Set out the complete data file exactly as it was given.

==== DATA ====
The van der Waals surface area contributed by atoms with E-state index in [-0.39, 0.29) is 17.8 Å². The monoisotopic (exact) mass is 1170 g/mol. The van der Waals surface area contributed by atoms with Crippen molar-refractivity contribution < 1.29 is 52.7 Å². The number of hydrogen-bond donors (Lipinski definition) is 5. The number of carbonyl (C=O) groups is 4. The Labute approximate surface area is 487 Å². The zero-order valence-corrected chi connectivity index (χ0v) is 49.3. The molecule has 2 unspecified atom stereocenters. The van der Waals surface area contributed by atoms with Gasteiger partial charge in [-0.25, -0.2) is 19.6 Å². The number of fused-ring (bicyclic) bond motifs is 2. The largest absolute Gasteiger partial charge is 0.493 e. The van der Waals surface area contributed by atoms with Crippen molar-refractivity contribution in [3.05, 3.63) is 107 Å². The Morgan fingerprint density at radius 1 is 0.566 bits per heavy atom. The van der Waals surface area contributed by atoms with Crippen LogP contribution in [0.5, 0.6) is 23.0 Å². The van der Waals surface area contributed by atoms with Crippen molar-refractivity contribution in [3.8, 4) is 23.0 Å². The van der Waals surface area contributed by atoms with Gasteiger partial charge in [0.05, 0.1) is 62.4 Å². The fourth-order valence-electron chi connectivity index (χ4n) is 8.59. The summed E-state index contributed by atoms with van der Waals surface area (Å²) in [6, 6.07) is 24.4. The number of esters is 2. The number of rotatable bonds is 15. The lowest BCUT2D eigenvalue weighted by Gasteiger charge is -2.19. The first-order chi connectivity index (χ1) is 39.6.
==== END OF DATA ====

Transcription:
The van der Waals surface area contributed by atoms with E-state index in [-0.39, 0.29) is 17.8 Å². The monoisotopic (exact) mass is 1170 g/mol. The van der Waals surface area contributed by atoms with Crippen molar-refractivity contribution < 1.29 is 52.7 Å². The number of hydrogen-bond donors (Lipinski definition) is 5. The number of carbonyl (C=O) groups is 4. The Labute approximate surface area is 487 Å². The zero-order valence-corrected chi connectivity index (χ0v) is 49.3. The molecule has 2 unspecified atom stereocenters. The van der Waals surface area contributed by atoms with Gasteiger partial charge in [-0.25, -0.2) is 19.6 Å². The number of fused-ring (bicyclic) bond motifs is 2. The largest absolute Gasteiger partial charge is 0.493 e. The van der Waals surface area contributed by atoms with Crippen molar-refractivity contribution in [3.05, 3.63) is 107 Å². The Morgan fingerprint density at radius 1 is 0.566 bits per heavy atom. The van der Waals surface area contributed by atoms with Crippen LogP contribution in [0.5, 0.6) is 23.0 Å². The van der Waals surface area contributed by atoms with Crippen molar-refractivity contribution in [3.8, 4) is 23.0 Å². The van der Waals surface area contributed by atoms with Gasteiger partial charge in [0.05, 0.1) is 62.4 Å². The fourth-order valence-electron chi connectivity index (χ4n) is 8.59. The summed E-state index contributed by atoms with van der Waals surface area (Å²) in [6, 6.07) is 24.4. The number of esters is 2. The number of rotatable bonds is 15. The lowest BCUT2D eigenvalue weighted by Gasteiger charge is -2.19. The first-order chi connectivity index (χ1) is 39.6.